Fourteen year old Suhail, who has been in the orphanage for the last five years, tells us that he lost his parents when militants arrived at their home and security personnel cordoned off their house and opened fire, killing his mother and father. He lived with his father’s sister until she passed away from an illness. He then shifted to his cousin sister’s place, but his sister’s husband would abuse her at times. Her sister then brought him to the orphanage. He wants to become a singer like Sonu Nigam. He spends Eid singing and eating with the other boys in the orphanage. “I want to become a singer in the future and to spend the money among my orphan friends and to serve them”, he says. According to a psychologist, “A child should not be admitted to orphanages which are like prisons. Children have not killed their parents or done any crime. They need support of the Government. But the reality is that many of these children have no other place to live or no one to care for them.”

Ezabir Ali is associated with ATHWAS, an organisation that works for orphans and other poor children in and around Srinagar. He says that, at the height of the conflict in the mid-1990’s there were days when up to 100 people — mostly men — were killed. She regrets that the Government did not support the widows during the insurgency in Kashmir — support that could have allowed their children to remain at home.

It is time the State Government initiated steps to conduct a detailed survey of the orphans and orphanages in the State that cater to conflict-affected children and study the impact of conflict on these children to rehabilitate them. Children’s rights must be protected and the right to life, health, medical care, food, education and family support should be provided.


Attack on students

We need to learn something from US universities


In just over a week three students have been attacked in two different educational institutes of Jammu, beating two Junior students, and one Jammu university Scholar at his hostel room. I have lived for 3 years in a University campus , where attacks are not uncommon. A person who has never seen a campus attack cannot possibly imagine how terrible it is. Though developed cities spend relatively more money to pre-empt such attack, none can claim that its campuses are hundred percent safe. That however should not deter local government / administration from trying to reach a consensus on how to ensure campus safety. In the University Counsellors associated with some student’s organization normally, help disturbed students solve their problems. And in case of an attack, they help shocked students overcome their trauma. In Jammu University five men, all of them outsiders have attacked a scholar in the hostel premises. Why? Is there something wrong in our society? No matter how deep-rooted the reasons are, such brutal attacks can only be seen as revenge against society. The authorities should detect the loopholes to ensure campus safety. Frankly speaking, I don't think any institute alone can prevent such attacks. So, what should we do? First, all institutes need more strict regulations to prevent outsiders from entering campuses or even come near them. Second, students and teachers, and especially parents need to obey the regulations. Third, students and teachers need to be trained to cope with such attacks. The emergency drills should be similar to those for fires and earthquakes. I think we can learn something from the US experience in this respect. Based on the Crime Awareness and Campus Security Act of 1990, the US Department of Education helps all Institutes to formulate security regulations and inform students, parents, teachers and all other related people of the security issues and their respective responsibilities. The department supplies printed documents, video lessons and online materials to educate the people on how to prevent, respond to and report campus violence.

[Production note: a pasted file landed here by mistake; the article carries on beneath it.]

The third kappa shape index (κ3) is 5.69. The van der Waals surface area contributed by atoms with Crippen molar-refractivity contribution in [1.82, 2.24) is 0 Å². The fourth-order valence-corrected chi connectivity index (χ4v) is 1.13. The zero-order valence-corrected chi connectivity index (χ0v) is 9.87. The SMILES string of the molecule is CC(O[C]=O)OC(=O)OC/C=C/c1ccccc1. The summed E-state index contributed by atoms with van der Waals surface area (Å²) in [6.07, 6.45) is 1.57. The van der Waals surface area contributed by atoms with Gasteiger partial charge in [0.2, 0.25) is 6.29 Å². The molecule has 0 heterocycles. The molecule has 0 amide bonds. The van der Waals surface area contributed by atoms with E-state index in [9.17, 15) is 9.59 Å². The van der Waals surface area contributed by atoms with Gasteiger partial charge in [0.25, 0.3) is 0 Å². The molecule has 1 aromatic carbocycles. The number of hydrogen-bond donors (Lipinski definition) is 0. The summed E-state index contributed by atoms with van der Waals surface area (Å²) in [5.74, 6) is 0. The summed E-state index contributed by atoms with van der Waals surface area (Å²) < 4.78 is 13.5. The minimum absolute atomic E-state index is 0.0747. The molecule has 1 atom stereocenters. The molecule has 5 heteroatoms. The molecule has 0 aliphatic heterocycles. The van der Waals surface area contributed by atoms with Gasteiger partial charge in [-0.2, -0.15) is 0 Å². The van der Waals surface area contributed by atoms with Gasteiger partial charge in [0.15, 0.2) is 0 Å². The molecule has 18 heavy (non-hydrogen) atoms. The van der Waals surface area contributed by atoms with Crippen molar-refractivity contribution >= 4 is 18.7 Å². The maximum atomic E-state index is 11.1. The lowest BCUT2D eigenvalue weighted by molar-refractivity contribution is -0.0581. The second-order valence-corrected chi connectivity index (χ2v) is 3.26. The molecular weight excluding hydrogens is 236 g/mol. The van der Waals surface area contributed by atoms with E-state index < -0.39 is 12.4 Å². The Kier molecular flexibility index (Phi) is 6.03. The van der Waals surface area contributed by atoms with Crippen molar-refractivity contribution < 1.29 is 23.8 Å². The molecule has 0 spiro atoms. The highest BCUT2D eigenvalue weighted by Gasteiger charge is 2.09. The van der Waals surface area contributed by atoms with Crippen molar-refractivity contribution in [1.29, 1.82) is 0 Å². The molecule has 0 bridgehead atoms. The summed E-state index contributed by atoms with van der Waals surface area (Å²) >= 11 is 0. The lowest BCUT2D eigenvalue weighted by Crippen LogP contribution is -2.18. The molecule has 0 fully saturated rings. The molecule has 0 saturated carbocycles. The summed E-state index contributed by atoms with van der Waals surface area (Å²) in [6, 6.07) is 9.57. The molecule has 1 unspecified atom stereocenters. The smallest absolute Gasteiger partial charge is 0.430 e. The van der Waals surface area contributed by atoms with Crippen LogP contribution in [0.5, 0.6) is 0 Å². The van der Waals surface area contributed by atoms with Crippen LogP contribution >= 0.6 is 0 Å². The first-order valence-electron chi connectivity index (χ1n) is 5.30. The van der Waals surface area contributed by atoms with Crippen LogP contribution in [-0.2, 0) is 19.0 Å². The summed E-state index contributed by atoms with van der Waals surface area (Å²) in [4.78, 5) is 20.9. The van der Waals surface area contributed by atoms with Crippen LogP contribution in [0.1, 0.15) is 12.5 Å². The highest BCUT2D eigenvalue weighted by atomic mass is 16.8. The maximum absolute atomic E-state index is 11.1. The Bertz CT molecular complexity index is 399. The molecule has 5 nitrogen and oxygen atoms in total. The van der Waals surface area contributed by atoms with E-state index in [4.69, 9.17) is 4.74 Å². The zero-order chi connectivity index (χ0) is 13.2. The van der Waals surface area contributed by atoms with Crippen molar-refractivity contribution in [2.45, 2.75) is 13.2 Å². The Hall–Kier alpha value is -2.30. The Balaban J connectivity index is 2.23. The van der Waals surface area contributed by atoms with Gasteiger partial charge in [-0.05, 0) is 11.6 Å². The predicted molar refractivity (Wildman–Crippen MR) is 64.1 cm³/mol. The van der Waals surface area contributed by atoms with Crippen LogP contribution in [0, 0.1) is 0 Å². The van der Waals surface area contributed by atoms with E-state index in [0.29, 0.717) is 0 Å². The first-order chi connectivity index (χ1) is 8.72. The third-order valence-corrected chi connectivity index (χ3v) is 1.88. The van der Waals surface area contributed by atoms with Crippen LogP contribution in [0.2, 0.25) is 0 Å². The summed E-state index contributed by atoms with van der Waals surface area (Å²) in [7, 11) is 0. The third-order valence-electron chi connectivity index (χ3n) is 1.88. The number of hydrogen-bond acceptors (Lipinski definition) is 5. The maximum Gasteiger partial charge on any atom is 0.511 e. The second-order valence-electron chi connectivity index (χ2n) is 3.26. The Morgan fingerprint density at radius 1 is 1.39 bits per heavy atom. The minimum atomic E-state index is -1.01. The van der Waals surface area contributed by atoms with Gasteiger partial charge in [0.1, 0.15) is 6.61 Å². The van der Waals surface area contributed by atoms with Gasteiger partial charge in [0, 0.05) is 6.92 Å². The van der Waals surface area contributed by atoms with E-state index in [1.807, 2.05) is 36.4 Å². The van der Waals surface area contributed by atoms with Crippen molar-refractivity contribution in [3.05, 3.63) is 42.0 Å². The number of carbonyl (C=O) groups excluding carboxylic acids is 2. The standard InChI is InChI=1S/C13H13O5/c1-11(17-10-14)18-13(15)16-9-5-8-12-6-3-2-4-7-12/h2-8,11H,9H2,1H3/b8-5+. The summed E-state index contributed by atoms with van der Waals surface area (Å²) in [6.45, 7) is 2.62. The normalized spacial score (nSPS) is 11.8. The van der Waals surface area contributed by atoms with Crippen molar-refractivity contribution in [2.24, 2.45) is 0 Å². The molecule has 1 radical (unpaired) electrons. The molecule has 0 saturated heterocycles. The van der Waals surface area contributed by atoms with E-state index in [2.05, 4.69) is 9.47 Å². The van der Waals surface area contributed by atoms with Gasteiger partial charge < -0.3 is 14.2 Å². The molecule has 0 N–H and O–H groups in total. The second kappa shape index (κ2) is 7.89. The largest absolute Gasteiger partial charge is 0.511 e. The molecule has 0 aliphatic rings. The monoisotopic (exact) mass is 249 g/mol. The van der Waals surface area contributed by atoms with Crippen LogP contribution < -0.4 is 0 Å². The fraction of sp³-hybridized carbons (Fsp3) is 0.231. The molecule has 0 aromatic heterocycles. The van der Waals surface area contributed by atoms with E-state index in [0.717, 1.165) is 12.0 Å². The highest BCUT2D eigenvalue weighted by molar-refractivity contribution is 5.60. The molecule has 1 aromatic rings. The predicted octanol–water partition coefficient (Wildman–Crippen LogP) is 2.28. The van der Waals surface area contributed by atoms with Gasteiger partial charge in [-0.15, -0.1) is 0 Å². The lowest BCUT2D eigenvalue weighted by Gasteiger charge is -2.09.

It requires all school employees, including bus drivers and teachers, to obtain security clearance from the Federal Bureau of Investigation (FBI). And one of its high priorities is to ensure that the act is enforced in all Institutes. The regulations formulated and implemented in a school may differ from that of another because security issues call for a lot of money and time. Students have to pass a security channel - similar to passing the security gauntlet at airports - to enter certain schools. At many day-care centers parents or guardians need to sign in while dropping their children there. Similarly, they have to sign out when they pick up their children. This process avoids disputes over responsibilities in case a security threat arises.